“By the end…it was clear that Spain’s spiritual and cultural isolation was at an end, overwhelmed by the great alien invasion from the North of money and freedoms. Spain became the most visited tourist country in the World, and slowly, as the foreigners poured in, its identity was submerged, its life-style altered more in a single decade than in the previous century.” Norman Lewis – ‘Voices of the Old Sea’.
No golf today but I reverted to my natural tendencies and despite the tightly closed shutters I was awake at my usual early hour. Richard was still fast asleep so I did my best to keep appropriately quiet as I crept about the apartment and made an early cup of tea. Opening the shutters was a challenge but I was successful and I spent a leisurely time on the terrace drinking tea and watching the sun come up and flood the garden with comforting morning rays. There was a blue sky and it was going to be another good day.
Our plan today was to drive to Torrevieja for breakfast and take a look at one of the Costa Blanca hotspots (or perhaps black spots depending on your point of view). We were in no hurry so there was plenty of time for Richard to make his morning estate inspection, clean the apartment right through and take the rubbish to the recycling centre down the road. After he done all of this we finally got away and made our way back to the untidy coast road and drove to our destination.
It has to be said straight away that this is not a place that I will be rushing to for my holidays! There is a long concrete strip overlooked by 1970’s high-rise hotels and apartments and littered with bars with cheap plastic orange furniture and tacky pictures of the food on the menu. I really hate that! I know what bacon and eggs looks like and I know what spaghetti bolognese looks like (or what it should look like) and what I also know is that these pictures bear absolutely no resemblance to what you are likely to get if you are demented enough to order it.
One thing that I did like was the impressive sandcastle artists who had constructed the most amazing displays of castles, dragons and ogres and were diligently carrying out constant running repairs to prevent the things drying out and collapsing back into the sea. Next to them on the beach were the army of ex-pats who must now have little else to do everyday than to find their favourite pitch on the sand and wonder what else to do.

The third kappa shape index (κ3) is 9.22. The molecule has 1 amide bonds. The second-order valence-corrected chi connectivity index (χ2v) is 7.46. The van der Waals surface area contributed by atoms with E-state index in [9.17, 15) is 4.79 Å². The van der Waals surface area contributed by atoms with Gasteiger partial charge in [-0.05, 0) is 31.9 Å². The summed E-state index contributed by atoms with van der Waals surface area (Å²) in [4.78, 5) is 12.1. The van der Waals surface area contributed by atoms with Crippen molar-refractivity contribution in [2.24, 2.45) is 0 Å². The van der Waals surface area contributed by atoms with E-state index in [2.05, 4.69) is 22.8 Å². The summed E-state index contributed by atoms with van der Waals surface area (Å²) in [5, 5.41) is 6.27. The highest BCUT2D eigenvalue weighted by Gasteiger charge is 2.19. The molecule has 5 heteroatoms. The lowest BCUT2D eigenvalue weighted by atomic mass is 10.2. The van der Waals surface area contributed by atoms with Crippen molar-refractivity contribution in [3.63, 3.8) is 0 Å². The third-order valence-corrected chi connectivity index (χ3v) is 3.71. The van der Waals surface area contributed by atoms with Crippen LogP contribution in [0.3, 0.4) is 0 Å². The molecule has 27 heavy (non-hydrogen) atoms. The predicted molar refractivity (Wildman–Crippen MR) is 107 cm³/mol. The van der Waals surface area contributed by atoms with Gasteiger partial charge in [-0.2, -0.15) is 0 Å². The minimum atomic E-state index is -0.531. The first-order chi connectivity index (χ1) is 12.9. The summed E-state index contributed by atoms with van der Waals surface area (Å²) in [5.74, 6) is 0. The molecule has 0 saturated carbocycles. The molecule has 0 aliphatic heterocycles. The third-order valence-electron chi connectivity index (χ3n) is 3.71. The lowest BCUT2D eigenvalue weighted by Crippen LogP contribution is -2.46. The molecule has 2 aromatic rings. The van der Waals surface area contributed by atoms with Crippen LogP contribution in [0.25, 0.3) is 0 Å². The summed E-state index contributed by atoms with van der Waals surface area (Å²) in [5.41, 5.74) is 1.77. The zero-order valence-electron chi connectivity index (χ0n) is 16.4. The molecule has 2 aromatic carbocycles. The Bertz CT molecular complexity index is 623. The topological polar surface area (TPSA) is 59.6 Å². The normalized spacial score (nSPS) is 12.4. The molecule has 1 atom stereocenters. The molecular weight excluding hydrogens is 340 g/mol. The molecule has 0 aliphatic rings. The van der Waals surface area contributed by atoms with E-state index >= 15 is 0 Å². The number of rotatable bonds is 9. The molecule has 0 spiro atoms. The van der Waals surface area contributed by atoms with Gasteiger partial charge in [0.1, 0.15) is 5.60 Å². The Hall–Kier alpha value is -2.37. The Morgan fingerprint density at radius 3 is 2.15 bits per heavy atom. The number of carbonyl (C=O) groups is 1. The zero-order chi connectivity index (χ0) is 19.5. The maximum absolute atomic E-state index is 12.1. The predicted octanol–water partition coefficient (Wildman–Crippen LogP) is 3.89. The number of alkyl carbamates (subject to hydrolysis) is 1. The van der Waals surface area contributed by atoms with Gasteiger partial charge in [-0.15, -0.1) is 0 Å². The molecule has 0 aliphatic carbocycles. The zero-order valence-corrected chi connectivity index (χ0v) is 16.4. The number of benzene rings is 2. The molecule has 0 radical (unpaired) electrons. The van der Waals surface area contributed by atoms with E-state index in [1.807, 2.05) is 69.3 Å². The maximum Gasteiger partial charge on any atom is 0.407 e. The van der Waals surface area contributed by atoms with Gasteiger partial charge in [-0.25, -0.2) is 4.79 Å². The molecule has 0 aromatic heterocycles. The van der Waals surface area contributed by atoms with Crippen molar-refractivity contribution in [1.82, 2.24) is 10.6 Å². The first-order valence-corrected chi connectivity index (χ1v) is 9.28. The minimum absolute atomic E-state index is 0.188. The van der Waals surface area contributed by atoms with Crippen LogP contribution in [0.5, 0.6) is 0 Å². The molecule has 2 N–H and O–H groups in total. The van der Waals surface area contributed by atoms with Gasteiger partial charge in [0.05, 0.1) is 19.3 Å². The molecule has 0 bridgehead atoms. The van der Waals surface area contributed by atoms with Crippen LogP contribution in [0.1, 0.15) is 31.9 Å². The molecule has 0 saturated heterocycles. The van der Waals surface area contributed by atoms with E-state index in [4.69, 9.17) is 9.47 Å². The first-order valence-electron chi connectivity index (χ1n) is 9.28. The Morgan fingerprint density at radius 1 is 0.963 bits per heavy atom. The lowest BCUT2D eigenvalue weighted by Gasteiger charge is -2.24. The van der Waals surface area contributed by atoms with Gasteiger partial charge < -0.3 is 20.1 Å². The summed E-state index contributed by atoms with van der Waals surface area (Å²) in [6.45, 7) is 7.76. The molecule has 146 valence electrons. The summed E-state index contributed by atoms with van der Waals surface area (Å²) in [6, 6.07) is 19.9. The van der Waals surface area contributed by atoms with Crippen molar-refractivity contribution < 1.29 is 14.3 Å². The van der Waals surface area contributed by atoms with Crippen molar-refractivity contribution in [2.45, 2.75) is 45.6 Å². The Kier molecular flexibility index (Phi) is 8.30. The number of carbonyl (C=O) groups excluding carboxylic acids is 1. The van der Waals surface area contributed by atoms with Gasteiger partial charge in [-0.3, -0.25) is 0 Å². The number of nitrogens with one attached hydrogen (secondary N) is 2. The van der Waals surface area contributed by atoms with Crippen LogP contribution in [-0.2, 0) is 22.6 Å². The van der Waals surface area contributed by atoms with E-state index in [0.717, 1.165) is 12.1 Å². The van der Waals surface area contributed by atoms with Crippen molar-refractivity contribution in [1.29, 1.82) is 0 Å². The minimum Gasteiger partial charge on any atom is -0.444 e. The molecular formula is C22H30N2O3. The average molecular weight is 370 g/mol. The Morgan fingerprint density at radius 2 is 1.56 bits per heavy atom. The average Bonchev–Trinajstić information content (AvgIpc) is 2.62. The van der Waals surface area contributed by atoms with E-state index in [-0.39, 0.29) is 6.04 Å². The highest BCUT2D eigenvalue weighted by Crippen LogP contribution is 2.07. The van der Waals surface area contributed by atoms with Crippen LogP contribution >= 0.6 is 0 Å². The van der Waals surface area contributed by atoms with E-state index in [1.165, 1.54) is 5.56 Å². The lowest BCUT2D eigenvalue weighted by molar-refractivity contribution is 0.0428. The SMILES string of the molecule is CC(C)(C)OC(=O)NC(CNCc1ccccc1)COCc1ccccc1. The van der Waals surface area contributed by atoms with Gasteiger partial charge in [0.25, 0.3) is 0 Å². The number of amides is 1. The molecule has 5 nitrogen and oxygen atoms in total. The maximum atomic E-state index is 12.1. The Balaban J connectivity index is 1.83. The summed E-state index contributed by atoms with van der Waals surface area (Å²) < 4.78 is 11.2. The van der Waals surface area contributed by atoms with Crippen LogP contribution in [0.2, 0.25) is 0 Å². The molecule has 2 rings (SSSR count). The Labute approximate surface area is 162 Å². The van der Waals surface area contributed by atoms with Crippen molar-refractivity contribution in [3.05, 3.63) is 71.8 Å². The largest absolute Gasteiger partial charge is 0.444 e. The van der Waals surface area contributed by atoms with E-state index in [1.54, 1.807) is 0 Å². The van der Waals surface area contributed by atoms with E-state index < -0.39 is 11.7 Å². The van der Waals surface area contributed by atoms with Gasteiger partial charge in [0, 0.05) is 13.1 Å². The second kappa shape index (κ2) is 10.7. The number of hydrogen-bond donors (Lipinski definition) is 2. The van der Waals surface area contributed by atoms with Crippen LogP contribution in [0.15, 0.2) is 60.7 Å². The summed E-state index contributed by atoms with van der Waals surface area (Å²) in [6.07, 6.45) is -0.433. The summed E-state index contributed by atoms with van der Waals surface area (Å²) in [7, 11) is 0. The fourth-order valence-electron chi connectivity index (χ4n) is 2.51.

There are an enormous amount of British living in this part of Spain; in Torrevieja alone there are about twelve thousand and this accounts for about thirteen per cent of the entire population. In fact the Spanish themselves are in the minority here at only forty-eight per cent and soon it is estimated that there will be one million Brits living on the Costa Blanca.
That is a lot of space freed up at home for the Eastern European migrant workers who want to come to Britain! The sad thing of course is that they don’t want to seriously integrate and the place is awash with British pubs, British breakfasts and British newspapers and that really is a great shame. In more glorious times the British gave the world great architecture, magnificent civic buildings and culture and now all we have to give is Burger King, Newcastle Brown, fish and chips and England football shirts.
That is just my point of view of course and it is possible to look at it from a different perspective as I was reminded by fellow blogger roughseasinthemed:
“I think you are missing the fact that ex-pats in little England actually do enjoy their view and their way of life in Spain. What’s wrong with sunshine and cheap booze – and cheap fags if you smoke?”
It was a bit late for breakfast by the time that we completed our walk along the seafront and when we eventually selected a restaurant it was practically lunchtime. Luckily this place didn’t have pictures of the food and was semi-traditional place with a heritage going back to the 1950’s so we ordered tapas and beer and sat in the sun and watched the increasing beach activity.